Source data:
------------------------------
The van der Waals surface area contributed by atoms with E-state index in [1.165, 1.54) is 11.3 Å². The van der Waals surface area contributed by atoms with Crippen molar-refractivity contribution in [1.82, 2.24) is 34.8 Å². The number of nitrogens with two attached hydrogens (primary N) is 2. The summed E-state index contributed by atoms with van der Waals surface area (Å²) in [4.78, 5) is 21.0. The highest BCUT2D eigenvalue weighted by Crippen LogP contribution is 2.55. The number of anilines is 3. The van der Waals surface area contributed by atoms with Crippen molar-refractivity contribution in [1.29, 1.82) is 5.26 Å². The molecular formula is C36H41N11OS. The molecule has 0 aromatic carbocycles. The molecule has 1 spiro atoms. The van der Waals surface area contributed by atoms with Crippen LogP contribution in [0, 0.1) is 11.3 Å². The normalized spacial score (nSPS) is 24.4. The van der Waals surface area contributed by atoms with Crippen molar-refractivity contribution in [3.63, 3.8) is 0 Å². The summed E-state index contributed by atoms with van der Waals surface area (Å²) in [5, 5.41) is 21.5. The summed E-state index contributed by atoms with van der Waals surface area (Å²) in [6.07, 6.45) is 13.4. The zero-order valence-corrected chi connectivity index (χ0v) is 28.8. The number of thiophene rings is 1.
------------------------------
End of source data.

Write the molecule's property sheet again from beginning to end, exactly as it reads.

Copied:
The van der Waals surface area contributed by atoms with E-state index in [1.165, 1.54) is 11.3 Å². The van der Waals surface area contributed by atoms with Crippen molar-refractivity contribution in [1.82, 2.24) is 34.8 Å². The number of nitrogens with two attached hydrogens (primary N) is 2. The summed E-state index contributed by atoms with van der Waals surface area (Å²) in [4.78, 5) is 21.0. The highest BCUT2D eigenvalue weighted by Crippen LogP contribution is 2.55. The number of anilines is 3. The van der Waals surface area contributed by atoms with Crippen molar-refractivity contribution in [1.29, 1.82) is 5.26 Å². The molecular formula is C36H41N11OS. The molecule has 0 aromatic carbocycles. The molecule has 1 spiro atoms. The van der Waals surface area contributed by atoms with Crippen LogP contribution in [0, 0.1) is 11.3 Å². The normalized spacial score (nSPS) is 24.4. The van der Waals surface area contributed by atoms with Crippen molar-refractivity contribution in [3.63, 3.8) is 0 Å². The summed E-state index contributed by atoms with van der Waals surface area (Å²) in [5, 5.41) is 21.5. The summed E-state index contributed by atoms with van der Waals surface area (Å²) in [6.07, 6.45) is 13.4. The zero-order valence-corrected chi connectivity index (χ0v) is 28.8. The number of thiophene rings is 1.